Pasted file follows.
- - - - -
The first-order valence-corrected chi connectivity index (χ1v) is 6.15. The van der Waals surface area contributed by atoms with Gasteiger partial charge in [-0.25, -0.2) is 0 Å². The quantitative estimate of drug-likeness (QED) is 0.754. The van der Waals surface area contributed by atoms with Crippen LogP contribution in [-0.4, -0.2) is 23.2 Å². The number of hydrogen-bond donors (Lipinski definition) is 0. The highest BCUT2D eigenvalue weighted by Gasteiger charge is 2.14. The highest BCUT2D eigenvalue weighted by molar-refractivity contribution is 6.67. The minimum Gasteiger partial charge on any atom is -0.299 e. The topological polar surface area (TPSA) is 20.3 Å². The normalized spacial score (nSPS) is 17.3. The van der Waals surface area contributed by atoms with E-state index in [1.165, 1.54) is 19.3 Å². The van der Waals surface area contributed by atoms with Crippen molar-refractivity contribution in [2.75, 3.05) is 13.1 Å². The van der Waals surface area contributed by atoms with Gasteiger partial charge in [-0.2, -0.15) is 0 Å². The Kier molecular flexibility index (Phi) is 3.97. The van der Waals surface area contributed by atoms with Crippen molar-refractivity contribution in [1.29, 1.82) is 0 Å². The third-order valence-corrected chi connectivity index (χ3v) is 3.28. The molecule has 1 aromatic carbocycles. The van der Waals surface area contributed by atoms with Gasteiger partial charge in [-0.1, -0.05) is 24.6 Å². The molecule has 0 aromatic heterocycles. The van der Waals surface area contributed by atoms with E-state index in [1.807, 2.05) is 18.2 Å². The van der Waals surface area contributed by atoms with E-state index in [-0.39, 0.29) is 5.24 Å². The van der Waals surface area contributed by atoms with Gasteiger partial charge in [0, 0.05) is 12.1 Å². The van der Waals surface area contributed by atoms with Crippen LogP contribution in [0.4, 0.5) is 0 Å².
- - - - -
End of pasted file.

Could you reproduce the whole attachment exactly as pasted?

The first-order valence-corrected chi connectivity index (χ1v) is 6.15. The van der Waals surface area contributed by atoms with Gasteiger partial charge in [-0.25, -0.2) is 0 Å². The quantitative estimate of drug-likeness (QED) is 0.754. The van der Waals surface area contributed by atoms with Crippen LogP contribution in [-0.4, -0.2) is 23.2 Å². The number of hydrogen-bond donors (Lipinski definition) is 0. The highest BCUT2D eigenvalue weighted by Gasteiger charge is 2.14. The highest BCUT2D eigenvalue weighted by molar-refractivity contribution is 6.67. The minimum Gasteiger partial charge on any atom is -0.299 e. The topological polar surface area (TPSA) is 20.3 Å². The normalized spacial score (nSPS) is 17.3. The van der Waals surface area contributed by atoms with E-state index in [1.165, 1.54) is 19.3 Å². The van der Waals surface area contributed by atoms with Crippen molar-refractivity contribution in [2.75, 3.05) is 13.1 Å². The van der Waals surface area contributed by atoms with Gasteiger partial charge in [-0.2, -0.15) is 0 Å². The Kier molecular flexibility index (Phi) is 3.97. The van der Waals surface area contributed by atoms with Crippen molar-refractivity contribution in [1.29, 1.82) is 0 Å². The third-order valence-corrected chi connectivity index (χ3v) is 3.28. The molecule has 1 aromatic carbocycles. The van der Waals surface area contributed by atoms with Gasteiger partial charge in [-0.1, -0.05) is 24.6 Å². The molecule has 0 aromatic heterocycles. The van der Waals surface area contributed by atoms with E-state index in [1.807, 2.05) is 18.2 Å². The van der Waals surface area contributed by atoms with E-state index in [-0.39, 0.29) is 5.24 Å². The van der Waals surface area contributed by atoms with Gasteiger partial charge in [0, 0.05) is 12.1 Å². The van der Waals surface area contributed by atoms with Crippen LogP contribution in [0.4, 0.5) is 0 Å².